Super Quil

Super Quil

Webquil team members from the Satellite Center created a new website for the Wetland Watchers.  John Klein, Kandyce Benoit, and Travis Versher worked for two months to design the new Wetland Watchers website....
Courageous Conversations

Courageous Conversations

Hurst teacher, Barry Guillot and some of his students were recently invited to share their experiences and information about the LaBranche Wetland Watchers Service-Learning Project with participants from the Summit for Courageous Conversations: Achieving Racial Equity and Excellence in Education Conference that was held in New Orleans recently. Superintendents, Principals, teachers, and program directors from around the nation gathered for a 3 day conference that examined, embraced, and celebrated equity/anti-racist educational policies, programs, and practices that empower educators to create schools that offer every student a world class education. As part of the conference, a group of visitors from around the United States and Canada traveled to Hurst Middle School in Destrehan, Louisiana to learn more about Hurst Middle School’s nationally recognized environmental service-learning project. “I am honored that I was asked to speak to this group and very excited about having 12 of my students as part of the presentation as well. I have always believed that service-learning offers all students educational opportunities that would not be available otherwise, as well as giving students from all backgrounds a chance to be a positive contributing member of their community.” said Hurst teacher Barry Guillot. During the presentation, students shared insights into their personal motivations for participating in the Wetland Watchers project. Some mentioned their love for animals, or the enjoyment of working with younger students. Others discussed how valuable it was for them as students to have these real life experiences instead of learning straight out of a text book. All of them agreed that they enjoyed working in the wetlands and spreading awareness of the importance of Louisiana...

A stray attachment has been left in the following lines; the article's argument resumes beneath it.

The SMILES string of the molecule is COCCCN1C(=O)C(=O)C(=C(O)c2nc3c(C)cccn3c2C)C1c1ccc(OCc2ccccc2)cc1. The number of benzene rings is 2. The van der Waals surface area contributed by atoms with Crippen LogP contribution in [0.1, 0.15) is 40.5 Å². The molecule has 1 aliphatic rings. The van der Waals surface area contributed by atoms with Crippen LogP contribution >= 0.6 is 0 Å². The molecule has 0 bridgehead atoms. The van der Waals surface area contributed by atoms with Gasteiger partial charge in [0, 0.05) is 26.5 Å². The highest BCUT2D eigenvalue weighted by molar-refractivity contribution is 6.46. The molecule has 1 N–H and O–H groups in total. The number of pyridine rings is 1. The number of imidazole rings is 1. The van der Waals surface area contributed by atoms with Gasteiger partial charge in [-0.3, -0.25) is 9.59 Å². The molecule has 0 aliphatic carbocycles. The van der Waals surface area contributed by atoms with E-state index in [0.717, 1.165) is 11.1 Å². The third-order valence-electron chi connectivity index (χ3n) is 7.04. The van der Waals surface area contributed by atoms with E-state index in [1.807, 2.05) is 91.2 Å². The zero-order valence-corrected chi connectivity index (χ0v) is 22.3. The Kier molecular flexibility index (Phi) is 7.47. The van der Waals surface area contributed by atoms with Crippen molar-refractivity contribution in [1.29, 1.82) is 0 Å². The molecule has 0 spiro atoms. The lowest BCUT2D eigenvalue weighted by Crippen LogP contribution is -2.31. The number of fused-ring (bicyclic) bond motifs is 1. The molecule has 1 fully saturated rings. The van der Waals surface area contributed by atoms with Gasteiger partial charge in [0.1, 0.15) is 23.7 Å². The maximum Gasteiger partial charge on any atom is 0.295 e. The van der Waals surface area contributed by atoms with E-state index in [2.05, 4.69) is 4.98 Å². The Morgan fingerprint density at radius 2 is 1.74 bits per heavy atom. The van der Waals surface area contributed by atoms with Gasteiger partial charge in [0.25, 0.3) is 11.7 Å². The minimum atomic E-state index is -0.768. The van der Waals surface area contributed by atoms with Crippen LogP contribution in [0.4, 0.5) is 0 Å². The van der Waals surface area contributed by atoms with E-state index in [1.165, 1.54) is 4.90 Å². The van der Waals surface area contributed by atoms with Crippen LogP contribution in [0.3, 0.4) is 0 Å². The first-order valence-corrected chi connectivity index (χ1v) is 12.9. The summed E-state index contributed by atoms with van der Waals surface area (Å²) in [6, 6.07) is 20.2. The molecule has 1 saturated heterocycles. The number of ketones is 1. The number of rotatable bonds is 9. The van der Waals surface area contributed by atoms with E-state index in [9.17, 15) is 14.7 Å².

Wetlands Skype Video Conference

Wetlands Skype Video Conference

Recently, technology played a huge part of an education research project as third graders from Catherine Strehle Elementary were able to interview eighth grade students at Harry Hurst Middle school in Destrehan through a Skype video conference call on the computer. Third grade students from Strehle teacher Marianne Glass’s class were projected on the big screen in Hurst teacher Barry Guillot’s classroom as they asked questions about the students’ work in the wetlands as part of the LaBranche Wetland Watchers Service-Learning project. Eighth grade students were able to answer their questions through the video while also taking the opportunity to share some common wetland animals with the third graders. “I presented the alligator to over 50,000 people last year, but showing them to the 3 rd graders on the webcam was a much different experience! It was so cool to see their excitement and hear their excitement through the computer!” said Hurst eighth grader Miranda Boudreaux. “I like skyping with the seventh grade because I learned more about the wetlands from Mr. Guillot’s class than I could have from a book.” said Strehle third grader Lukie Lepine. A huge part of the LaBranche Wetland Watchers service-learning project is the opportunity for students to share what they have learned from their experiences in the wetlands with others. Hurst students have presented to over 300,000 people through outreach events such as many of Louisiana’s festivals, at state and national conferences, at annual Earthday celebrations, and at science nights at many local schools. “I thought it was really cool that the third graders could see us and speak to us through the...